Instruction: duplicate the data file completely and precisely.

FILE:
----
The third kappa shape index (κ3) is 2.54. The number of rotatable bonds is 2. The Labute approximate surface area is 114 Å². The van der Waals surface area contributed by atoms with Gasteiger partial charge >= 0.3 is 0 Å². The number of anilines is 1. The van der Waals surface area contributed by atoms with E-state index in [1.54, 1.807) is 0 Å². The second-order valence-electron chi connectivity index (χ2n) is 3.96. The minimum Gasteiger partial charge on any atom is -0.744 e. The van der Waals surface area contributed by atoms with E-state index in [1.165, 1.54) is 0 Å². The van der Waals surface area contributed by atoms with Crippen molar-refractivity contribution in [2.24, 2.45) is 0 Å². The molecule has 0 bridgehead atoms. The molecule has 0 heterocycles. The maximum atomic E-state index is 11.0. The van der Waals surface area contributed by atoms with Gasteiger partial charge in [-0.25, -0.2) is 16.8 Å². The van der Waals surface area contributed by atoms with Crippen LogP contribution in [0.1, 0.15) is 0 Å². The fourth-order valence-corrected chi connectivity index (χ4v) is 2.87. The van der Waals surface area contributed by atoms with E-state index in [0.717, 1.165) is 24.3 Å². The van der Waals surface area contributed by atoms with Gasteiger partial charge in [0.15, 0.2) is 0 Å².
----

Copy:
The third kappa shape index (κ3) is 2.54. The number of rotatable bonds is 2. The Labute approximate surface area is 114 Å². The van der Waals surface area contributed by atoms with Gasteiger partial charge >= 0.3 is 0 Å². The number of anilines is 1. The van der Waals surface area contributed by atoms with E-state index in [1.54, 1.807) is 0 Å². The second-order valence-electron chi connectivity index (χ2n) is 3.96. The minimum Gasteiger partial charge on any atom is -0.744 e. The van der Waals surface area contributed by atoms with E-state index in [1.165, 1.54) is 0 Å². The van der Waals surface area contributed by atoms with Crippen molar-refractivity contribution in [2.24, 2.45) is 0 Å². The molecule has 0 bridgehead atoms. The molecule has 0 heterocycles. The maximum atomic E-state index is 11.0. The van der Waals surface area contributed by atoms with Gasteiger partial charge in [-0.25, -0.2) is 16.8 Å². The van der Waals surface area contributed by atoms with Crippen LogP contribution in [0.1, 0.15) is 0 Å². The fourth-order valence-corrected chi connectivity index (χ4v) is 2.87. The van der Waals surface area contributed by atoms with E-state index in [0.717, 1.165) is 24.3 Å². The van der Waals surface area contributed by atoms with Gasteiger partial charge in [0.15, 0.2) is 0 Å².